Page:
Zorner was posted to 8. Staffel (squadron), II. Gruppe (Group) Nachtjagdgeschwader 2 (NJG 2—Night Fighter Wing 2) based at Gilze-Rijen Air Base in the Netherlands on 1 July 1942.[8][6] On 3 October 1942 Zorner was moved again, this time to 10./Nachtjagdgeschwader 3 (NJG 3—Night Fighter Wing 3), at Grove, where he remained until 5 December 1942.[8] The next day he was ordered to Wittmundhafen and appointed Staffelkapitän (squadron leader) of 2./NJG 3. Zorner held this command until 15 March 1943.[8] The Staffel was equipped with the Dornier Do 217 night fighter. Zorner disliked flying the Dornier and lobbied his commanding officer, Gruppenkommandeur Egmont Prinz zur Lippe-Weißenfeld to fly the Messerschmitt Bf 110. Lippe-Weißenfeld agreed on the condition that he flies both operationally in rotation with other units.[9]

On the night of 17/18 January 1943 Air Officer Commanding RAF Bomber Command, Arthur Harris ordered an attack on Berlin. 170 Avro Lancaster and 17 Handley-Page Halifax bombers carried out the operation. It was to be the last attack on the German capital until the H2S ground scanning radar became available.[10] Zorner intercepted a Halifax 45 kilometres (28 miles) northwest of Juist and shot it down at 21:55.[11] Zorner achieved this success on his 14th mission as a night fighter pilot.[9]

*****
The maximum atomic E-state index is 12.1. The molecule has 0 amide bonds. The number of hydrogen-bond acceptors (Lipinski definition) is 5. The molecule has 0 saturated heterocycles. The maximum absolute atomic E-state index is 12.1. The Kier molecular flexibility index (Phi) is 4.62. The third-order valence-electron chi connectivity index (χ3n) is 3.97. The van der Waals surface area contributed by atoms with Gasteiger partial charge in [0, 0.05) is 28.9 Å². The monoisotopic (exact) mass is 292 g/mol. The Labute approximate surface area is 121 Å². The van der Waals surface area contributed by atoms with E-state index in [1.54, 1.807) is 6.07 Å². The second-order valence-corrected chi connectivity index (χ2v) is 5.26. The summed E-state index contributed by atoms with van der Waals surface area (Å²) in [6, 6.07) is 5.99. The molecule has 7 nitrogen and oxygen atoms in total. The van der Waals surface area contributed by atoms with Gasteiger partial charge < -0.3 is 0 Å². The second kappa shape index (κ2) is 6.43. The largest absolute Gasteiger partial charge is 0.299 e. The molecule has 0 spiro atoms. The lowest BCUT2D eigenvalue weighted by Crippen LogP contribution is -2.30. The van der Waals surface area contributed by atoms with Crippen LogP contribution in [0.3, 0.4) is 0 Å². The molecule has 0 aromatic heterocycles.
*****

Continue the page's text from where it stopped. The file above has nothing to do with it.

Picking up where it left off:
Bomber Command attacked Wilhelmshaven with 177 aircraft—129 Lancaster, 40 Halifax and eight Short Stirlings on 11/12 February 1943. The Pathfinders found that the Wilhelmshaven area was covered by cloud. The British marked the target by parachute flares using H2S. The naval ammunition depot at Mariensiel to the south of Wilhelmshaven blew up and caused widespread damage in the naval dockyard and in the town.[12] Zorner engaged a Lancaster 40 kilometres (25 miles) west northwest of Borkum and claimed it shot down over the North Sea.[9] Zorner was the only pilot in the Luftwaffe to claim a victory on this night.[13] One of the three crews lost in the operation flew in Lancaster I, DX-D, of No. 57 Squadron RAF. Sergeant K. T. Dutton and his six crewmembers disappeared and were listed "lost without trace."[14]

After his second victory, Geschwaderkommodore Johann Schalk warned Zorner for leaving the Do 217s idle. On Zorner's next flight, he operated the type.[9] Zorner claimed his third victory on 19 February, north of Norderney at 20:34. The bomber was recorded as a Douglas A-20 Havoc.[15] During the engagement Zorner's Dornier sustained a hit in the wing and one through the starboard engine casing causing an oil leak, necessitating a forced landing on one engine. Although Zorner claimed a probable, an anti-aircraft artillery battery had witnessed the enemy bomber flying just above the sea before it disappeared into the mist. Since its recovery was deemed impossible, he was granted the victory.[16] Zorner's victim was Vickers Wellington II, BJ1919 OW-P of No. 426 Squadron RAF piloted by Sergeant J. O. R. Gauthier.[16][17] Sergeants H. R. Bailey, F. Ruzycki, R. C. Ramsay, Flight Sergeant R. W. Ferrier and Pilot Officer C. A. McKinnon, all of RCAF, were posted missing in action. The aircraft has never been found, and likely crashed into the North Sea.[17] On the night of 26 February Zorner claimed a Short Stirling northwest of Schiermonnikoog at 20:46.[18]

Ruhr and BalticEdit